Published: Sat, September 09, 2017
Economy | By Melissa Porter

US Trade Deficit Widens Less than Anticipated in July

US Trade Deficit Widens Less than Anticipated in July

The trade gap reached $43.7 billion in July, up from $43.5 billion in June, the Commerce Department said Wednesday.

At the same time, imports of meat and vegetables increased, pushing agricultural imports in July to $11.7 billion, the highest on record.

Prices for longer-dated U.S. Treasuries rose, while stocks on Wall Street were trading mostly higher.

During the January to July period, total trade deficit of the country was Euro 1.2 billion versus Euro 1.5 billion deficit in the same period of 2016.

The trade deficit fell to Euro 300 million in July from Euro 334 million in the corresponding month of the previous year.

Some economists have warned that Hurricane Harvey could significantly impact trade volumes and commodity prices, and increase the trade deficit in September.

When adjusted for inflation, the trade deficit increased to $61.6 billion from $60.8 billion in June.

Last month the US government reported that trade had contribute 0.2% to the USA economy's 3% annualized pace of growth for the second quarter. Imports of crude oil, computers, telecom equipment, and autos increased during that period.

A larger trade deficit typically translates into slower US growth, because it means Americans are buying more goods from overseas than from the U.S. But shipments overseas of civilian aircraft jumped by $1.1 billion and exports of telecom equipment, aircraft parts, and industrial machinery rose.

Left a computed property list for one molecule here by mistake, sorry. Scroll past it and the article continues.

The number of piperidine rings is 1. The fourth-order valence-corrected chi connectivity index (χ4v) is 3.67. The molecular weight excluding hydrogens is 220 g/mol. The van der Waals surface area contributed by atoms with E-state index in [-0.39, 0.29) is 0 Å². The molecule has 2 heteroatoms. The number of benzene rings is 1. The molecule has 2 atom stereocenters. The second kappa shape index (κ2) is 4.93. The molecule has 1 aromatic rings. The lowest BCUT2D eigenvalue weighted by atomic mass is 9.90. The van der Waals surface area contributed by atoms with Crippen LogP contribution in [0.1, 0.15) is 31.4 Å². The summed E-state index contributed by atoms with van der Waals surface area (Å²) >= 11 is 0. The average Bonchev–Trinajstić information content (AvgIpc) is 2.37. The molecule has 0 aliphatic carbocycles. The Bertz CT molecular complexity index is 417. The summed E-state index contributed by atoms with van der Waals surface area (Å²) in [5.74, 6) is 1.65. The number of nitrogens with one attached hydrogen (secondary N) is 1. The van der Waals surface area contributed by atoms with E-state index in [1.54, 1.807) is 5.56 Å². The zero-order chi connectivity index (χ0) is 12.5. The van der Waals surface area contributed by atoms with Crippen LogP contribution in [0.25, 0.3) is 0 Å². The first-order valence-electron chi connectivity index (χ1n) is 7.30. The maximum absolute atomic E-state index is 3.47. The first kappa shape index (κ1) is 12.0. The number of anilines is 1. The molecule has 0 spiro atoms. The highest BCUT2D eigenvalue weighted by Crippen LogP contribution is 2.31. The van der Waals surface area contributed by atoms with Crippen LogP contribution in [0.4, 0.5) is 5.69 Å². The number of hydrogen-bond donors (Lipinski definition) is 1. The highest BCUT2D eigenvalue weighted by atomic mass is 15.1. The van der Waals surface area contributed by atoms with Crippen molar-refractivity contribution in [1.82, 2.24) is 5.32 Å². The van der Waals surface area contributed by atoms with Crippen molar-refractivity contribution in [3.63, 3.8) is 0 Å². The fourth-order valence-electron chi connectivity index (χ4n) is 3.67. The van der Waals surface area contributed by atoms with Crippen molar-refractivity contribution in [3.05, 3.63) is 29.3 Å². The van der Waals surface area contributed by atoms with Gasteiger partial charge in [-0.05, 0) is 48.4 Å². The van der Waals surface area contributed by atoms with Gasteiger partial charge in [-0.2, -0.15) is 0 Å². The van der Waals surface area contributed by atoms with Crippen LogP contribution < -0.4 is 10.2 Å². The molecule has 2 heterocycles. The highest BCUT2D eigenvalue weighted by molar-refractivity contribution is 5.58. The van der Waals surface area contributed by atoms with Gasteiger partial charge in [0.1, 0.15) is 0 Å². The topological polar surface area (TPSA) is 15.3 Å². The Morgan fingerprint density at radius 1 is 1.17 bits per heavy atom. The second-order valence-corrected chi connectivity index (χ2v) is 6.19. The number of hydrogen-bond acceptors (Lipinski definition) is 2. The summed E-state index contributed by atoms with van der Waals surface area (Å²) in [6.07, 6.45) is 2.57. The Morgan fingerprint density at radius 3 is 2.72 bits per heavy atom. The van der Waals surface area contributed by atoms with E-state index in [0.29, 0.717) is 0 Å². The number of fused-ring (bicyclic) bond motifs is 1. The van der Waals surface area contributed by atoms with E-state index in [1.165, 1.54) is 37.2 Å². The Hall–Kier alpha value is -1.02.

The so-called real goods deficit in July was below the second-quarter average of $62.4 billion. That ongoing deficit has grabbed the attention of President Donald Trump, who has blamed it for helping to decimate USA factory jobs as well as stunting US economic growth.

On Saturday, Trump also threatened to withdraw from a free trade deal with South Korea.

In addition, petroleum exports were $10.2 billion, which was the highest level since November 2014.

Exports, meanwhile, fell 4.9 percent to Can$44.1 billion.

The July increase in the goods and services deficit reflected a decrease in the goods deficit of less than $0.1 billion to $65.3 billion and a decrease in the services surplus of $0.2 billion to $21.6 billion.

Exports to China were up 3.5%, while exports to the European Union fell by 9.8%.

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